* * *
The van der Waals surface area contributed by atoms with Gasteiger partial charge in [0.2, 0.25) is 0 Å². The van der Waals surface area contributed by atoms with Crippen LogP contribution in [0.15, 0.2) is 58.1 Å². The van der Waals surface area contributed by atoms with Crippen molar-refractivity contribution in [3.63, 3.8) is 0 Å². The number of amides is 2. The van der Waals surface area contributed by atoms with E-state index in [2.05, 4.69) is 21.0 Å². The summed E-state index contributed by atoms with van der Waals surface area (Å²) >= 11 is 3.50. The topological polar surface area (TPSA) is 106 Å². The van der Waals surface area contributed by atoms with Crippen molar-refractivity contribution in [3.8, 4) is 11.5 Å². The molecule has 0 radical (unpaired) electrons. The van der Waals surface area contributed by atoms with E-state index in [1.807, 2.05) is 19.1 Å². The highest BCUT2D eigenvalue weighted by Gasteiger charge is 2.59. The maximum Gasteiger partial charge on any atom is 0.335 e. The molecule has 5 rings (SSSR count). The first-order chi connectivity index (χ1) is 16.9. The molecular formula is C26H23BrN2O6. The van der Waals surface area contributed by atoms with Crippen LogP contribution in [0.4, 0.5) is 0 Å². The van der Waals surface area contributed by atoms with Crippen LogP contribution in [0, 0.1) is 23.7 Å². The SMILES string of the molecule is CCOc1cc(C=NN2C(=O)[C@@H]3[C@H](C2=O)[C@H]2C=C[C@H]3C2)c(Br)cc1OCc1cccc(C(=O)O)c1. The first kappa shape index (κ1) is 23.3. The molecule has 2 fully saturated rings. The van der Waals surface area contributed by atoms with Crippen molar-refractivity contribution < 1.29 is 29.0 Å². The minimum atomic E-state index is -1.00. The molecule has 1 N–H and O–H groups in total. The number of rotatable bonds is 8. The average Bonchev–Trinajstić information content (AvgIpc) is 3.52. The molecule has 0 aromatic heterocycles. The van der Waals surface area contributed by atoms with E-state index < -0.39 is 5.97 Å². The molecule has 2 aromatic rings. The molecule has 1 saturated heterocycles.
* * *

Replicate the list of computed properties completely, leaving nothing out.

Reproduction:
The van der Waals surface area contributed by atoms with Gasteiger partial charge in [0.2, 0.25) is 0 Å². The van der Waals surface area contributed by atoms with Crippen LogP contribution in [0.15, 0.2) is 58.1 Å². The van der Waals surface area contributed by atoms with Crippen molar-refractivity contribution in [3.63, 3.8) is 0 Å². The number of amides is 2. The van der Waals surface area contributed by atoms with E-state index in [2.05, 4.69) is 21.0 Å². The summed E-state index contributed by atoms with van der Waals surface area (Å²) >= 11 is 3.50. The topological polar surface area (TPSA) is 106 Å². The van der Waals surface area contributed by atoms with Crippen molar-refractivity contribution in [3.8, 4) is 11.5 Å². The molecule has 0 radical (unpaired) electrons. The van der Waals surface area contributed by atoms with E-state index in [1.807, 2.05) is 19.1 Å². The highest BCUT2D eigenvalue weighted by Gasteiger charge is 2.59. The maximum Gasteiger partial charge on any atom is 0.335 e. The molecule has 5 rings (SSSR count). The first-order chi connectivity index (χ1) is 16.9. The molecular formula is C26H23BrN2O6. The van der Waals surface area contributed by atoms with Crippen LogP contribution in [0.4, 0.5) is 0 Å². The van der Waals surface area contributed by atoms with Crippen LogP contribution in [0, 0.1) is 23.7 Å². The SMILES string of the molecule is CCOc1cc(C=NN2C(=O)[C@@H]3[C@H](C2=O)[C@H]2C=C[C@H]3C2)c(Br)cc1OCc1cccc(C(=O)O)c1. The first kappa shape index (κ1) is 23.3. The molecule has 2 fully saturated rings. The van der Waals surface area contributed by atoms with Crippen molar-refractivity contribution < 1.29 is 29.0 Å². The minimum atomic E-state index is -1.00. The molecule has 1 N–H and O–H groups in total. The number of rotatable bonds is 8. The average Bonchev–Trinajstić information content (AvgIpc) is 3.52. The molecule has 0 aromatic heterocycles. The van der Waals surface area contributed by atoms with E-state index < -0.39 is 5.97 Å². The molecule has 2 aromatic rings. The molecule has 1 saturated heterocycles.